For a lot of the smaller altcoins, you have to actually go one step further. Even if a website accepts BTC as a payment option, that doesn’t mean they’ll accept Ripple, NEO, Dogecoin, Verge, Decred, Ubiq, or whatever else sprang up this week.
In these cases, you have to convert your altcoin into one of the majorly accepted cryptocurrencies through one processor, then use THAT currency through the vendor’s processor to actually buy your goods. This means you have extra transaction fees, extra time for the transaction to process, and more chance for currency fluctuations to hurt your currency value.
I bring all this up for one reason. Technically, you can at any time convert your cryptocurrency into USD through whichever processor you desire, then take that money to any ad network you could possibly want to use. Any ad network will “accept” crytpocurrency if you first convert it into real money first.
All of that said, the ad networks I’ve listed out below are all ad networks that work with an exchange to “directly” accept cryptocurrencies. Generally they’ll accept Bitcoin and a couple of the larger altcoins like Etherium and Litecoin, and not much else. I’ll try to point that out when I can. Anyway, here’s the list.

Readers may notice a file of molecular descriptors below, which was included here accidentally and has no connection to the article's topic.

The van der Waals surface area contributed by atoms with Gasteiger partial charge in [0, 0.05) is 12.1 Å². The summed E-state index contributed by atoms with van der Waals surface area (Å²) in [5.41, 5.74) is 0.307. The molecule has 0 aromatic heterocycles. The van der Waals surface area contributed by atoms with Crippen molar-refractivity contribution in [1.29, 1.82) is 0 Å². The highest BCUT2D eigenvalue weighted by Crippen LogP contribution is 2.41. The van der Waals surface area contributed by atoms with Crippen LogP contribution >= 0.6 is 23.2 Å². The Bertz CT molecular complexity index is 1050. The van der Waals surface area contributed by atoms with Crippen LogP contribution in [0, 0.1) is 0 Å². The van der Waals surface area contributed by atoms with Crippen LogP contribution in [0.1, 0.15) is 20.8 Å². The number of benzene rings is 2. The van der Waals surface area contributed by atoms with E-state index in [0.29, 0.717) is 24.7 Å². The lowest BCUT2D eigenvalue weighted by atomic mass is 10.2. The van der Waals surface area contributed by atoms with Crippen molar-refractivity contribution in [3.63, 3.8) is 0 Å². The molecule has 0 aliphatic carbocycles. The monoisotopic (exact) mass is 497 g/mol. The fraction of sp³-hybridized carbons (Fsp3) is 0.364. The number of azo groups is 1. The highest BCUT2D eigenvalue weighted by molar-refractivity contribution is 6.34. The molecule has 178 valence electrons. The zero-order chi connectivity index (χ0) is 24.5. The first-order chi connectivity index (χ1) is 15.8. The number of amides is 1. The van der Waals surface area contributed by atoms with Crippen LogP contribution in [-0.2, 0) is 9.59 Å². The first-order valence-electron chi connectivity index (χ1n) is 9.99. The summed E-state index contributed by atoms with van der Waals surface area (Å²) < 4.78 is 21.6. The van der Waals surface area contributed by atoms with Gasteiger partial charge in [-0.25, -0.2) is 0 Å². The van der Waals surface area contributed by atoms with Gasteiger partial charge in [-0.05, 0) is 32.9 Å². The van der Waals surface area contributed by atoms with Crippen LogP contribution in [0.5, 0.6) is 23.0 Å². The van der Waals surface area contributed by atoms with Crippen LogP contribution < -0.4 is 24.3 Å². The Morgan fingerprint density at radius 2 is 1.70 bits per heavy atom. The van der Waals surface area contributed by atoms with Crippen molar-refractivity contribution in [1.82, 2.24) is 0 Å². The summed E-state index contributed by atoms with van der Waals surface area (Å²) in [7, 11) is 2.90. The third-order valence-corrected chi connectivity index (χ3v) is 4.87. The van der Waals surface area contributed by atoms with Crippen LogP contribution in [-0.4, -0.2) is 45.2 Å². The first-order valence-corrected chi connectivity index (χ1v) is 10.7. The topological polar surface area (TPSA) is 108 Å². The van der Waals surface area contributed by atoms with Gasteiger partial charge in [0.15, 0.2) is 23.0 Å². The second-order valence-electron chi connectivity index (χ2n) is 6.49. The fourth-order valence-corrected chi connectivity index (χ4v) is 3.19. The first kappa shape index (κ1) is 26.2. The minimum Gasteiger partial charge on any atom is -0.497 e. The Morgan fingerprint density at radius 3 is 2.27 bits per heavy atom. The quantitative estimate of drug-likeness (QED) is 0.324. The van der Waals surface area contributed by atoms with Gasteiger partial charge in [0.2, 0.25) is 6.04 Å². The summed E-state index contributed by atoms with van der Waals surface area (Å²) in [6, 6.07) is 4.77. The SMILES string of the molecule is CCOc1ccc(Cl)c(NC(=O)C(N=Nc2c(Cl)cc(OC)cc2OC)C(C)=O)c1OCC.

I put this one up at the top for one major reason: beware any cryptocurrency-focused ad network. Many of them are straight-up scams with some of the oldest tricks in the book.
If you check out reviews for CoinAd, you see a lot of people who don’t get paid and a lot of people who lose their coins. The problem is that, while CoinAd (and other sites like them) boast huge amounts of ad impressions and targeted advertising, they don’t actually have sites in their network.
The flip side of sites like CoinAd is an “earn Bitcoins” scam. People register to “earn” coins from CoinAd on an invite-only basis. There’s red flag number one; they claim to have delivered over 1.1 billion ad impressions in the last 30 days, but they’re invite-only, so publishers can’t simply sign up. How huge a network do they think they have on an invite basis?